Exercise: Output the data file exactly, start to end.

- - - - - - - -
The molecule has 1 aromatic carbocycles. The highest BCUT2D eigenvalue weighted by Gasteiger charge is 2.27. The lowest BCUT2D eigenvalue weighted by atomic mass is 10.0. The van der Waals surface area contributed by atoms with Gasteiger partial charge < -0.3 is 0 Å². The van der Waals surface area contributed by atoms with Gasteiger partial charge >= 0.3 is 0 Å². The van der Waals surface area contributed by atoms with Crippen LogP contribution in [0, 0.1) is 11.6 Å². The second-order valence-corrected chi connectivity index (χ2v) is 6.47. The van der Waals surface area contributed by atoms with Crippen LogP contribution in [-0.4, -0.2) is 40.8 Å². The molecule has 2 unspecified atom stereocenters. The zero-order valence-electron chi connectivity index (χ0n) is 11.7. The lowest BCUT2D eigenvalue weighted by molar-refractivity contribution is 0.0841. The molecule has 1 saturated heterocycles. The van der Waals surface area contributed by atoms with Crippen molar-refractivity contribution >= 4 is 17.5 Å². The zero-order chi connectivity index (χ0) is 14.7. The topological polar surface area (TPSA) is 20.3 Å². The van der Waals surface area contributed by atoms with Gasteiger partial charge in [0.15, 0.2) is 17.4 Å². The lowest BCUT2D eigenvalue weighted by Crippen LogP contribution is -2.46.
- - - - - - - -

The molecule has 1 aromatic carbocycles. The highest BCUT2D eigenvalue weighted by Gasteiger charge is 2.27. The lowest BCUT2D eigenvalue weighted by atomic mass is 10.0. The van der Waals surface area contributed by atoms with Gasteiger partial charge < -0.3 is 0 Å². The van der Waals surface area contributed by atoms with Gasteiger partial charge >= 0.3 is 0 Å². The van der Waals surface area contributed by atoms with Crippen LogP contribution in [0, 0.1) is 11.6 Å². The second-order valence-corrected chi connectivity index (χ2v) is 6.47. The van der Waals surface area contributed by atoms with Crippen LogP contribution in [-0.4, -0.2) is 40.8 Å². The molecule has 2 unspecified atom stereocenters. The zero-order valence-electron chi connectivity index (χ0n) is 11.7. The lowest BCUT2D eigenvalue weighted by molar-refractivity contribution is 0.0841. The molecule has 1 saturated heterocycles. The van der Waals surface area contributed by atoms with Crippen molar-refractivity contribution >= 4 is 17.5 Å². The zero-order chi connectivity index (χ0) is 14.7. The topological polar surface area (TPSA) is 20.3 Å². The van der Waals surface area contributed by atoms with Gasteiger partial charge in [0.15, 0.2) is 17.4 Å². The lowest BCUT2D eigenvalue weighted by Crippen LogP contribution is -2.46.